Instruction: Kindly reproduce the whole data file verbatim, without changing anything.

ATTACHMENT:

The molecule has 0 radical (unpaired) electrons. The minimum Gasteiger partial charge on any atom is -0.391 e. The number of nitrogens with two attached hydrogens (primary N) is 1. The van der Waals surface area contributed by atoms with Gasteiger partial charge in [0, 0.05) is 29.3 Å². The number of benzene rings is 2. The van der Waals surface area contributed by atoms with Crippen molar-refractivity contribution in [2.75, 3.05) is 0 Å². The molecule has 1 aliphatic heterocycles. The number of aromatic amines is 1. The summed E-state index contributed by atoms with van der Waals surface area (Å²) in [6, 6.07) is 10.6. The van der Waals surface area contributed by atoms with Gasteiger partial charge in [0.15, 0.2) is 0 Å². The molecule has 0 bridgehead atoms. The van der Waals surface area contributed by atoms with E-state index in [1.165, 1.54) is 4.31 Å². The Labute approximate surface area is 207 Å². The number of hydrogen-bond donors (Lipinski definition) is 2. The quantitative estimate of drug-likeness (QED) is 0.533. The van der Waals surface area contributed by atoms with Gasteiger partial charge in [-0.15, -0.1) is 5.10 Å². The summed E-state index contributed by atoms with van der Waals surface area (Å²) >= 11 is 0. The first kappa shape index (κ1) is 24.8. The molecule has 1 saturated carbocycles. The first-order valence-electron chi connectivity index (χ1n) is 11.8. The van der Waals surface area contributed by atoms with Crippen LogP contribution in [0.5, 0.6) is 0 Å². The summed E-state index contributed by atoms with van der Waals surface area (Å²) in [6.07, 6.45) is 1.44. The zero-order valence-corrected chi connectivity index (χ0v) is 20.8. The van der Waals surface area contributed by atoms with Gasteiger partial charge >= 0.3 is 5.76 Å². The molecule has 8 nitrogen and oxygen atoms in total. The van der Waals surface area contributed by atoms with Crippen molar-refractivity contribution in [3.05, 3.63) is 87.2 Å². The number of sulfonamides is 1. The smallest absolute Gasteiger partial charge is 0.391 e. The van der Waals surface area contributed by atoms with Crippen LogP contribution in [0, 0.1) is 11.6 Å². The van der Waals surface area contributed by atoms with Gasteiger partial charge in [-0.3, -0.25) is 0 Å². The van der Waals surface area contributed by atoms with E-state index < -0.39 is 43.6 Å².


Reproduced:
The molecule has 0 radical (unpaired) electrons. The minimum Gasteiger partial charge on any atom is -0.391 e. The number of nitrogens with two attached hydrogens (primary N) is 1. The van der Waals surface area contributed by atoms with Gasteiger partial charge in [0, 0.05) is 29.3 Å². The number of benzene rings is 2. The van der Waals surface area contributed by atoms with Crippen molar-refractivity contribution in [2.75, 3.05) is 0 Å². The molecule has 1 aliphatic heterocycles. The number of aromatic amines is 1. The summed E-state index contributed by atoms with van der Waals surface area (Å²) in [6, 6.07) is 10.6. The van der Waals surface area contributed by atoms with Gasteiger partial charge in [0.15, 0.2) is 0 Å². The molecule has 0 bridgehead atoms. The van der Waals surface area contributed by atoms with E-state index in [1.165, 1.54) is 4.31 Å². The Labute approximate surface area is 207 Å². The number of hydrogen-bond donors (Lipinski definition) is 2. The quantitative estimate of drug-likeness (QED) is 0.533. The van der Waals surface area contributed by atoms with Gasteiger partial charge in [-0.15, -0.1) is 5.10 Å². The summed E-state index contributed by atoms with van der Waals surface area (Å²) >= 11 is 0. The first kappa shape index (κ1) is 24.8. The molecule has 1 saturated carbocycles. The first-order valence-electron chi connectivity index (χ1n) is 11.8. The van der Waals surface area contributed by atoms with Crippen LogP contribution in [0.5, 0.6) is 0 Å². The summed E-state index contributed by atoms with van der Waals surface area (Å²) in [6.07, 6.45) is 1.44. The zero-order valence-corrected chi connectivity index (χ0v) is 20.8. The van der Waals surface area contributed by atoms with Gasteiger partial charge >= 0.3 is 5.76 Å². The molecule has 8 nitrogen and oxygen atoms in total. The van der Waals surface area contributed by atoms with Crippen molar-refractivity contribution in [3.05, 3.63) is 87.2 Å². The number of sulfonamides is 1. The smallest absolute Gasteiger partial charge is 0.391 e. The van der Waals surface area contributed by atoms with Crippen LogP contribution in [0, 0.1) is 11.6 Å². The van der Waals surface area contributed by atoms with Gasteiger partial charge in [-0.3, -0.25) is 0 Å². The van der Waals surface area contributed by atoms with E-state index < -0.39 is 43.6 Å².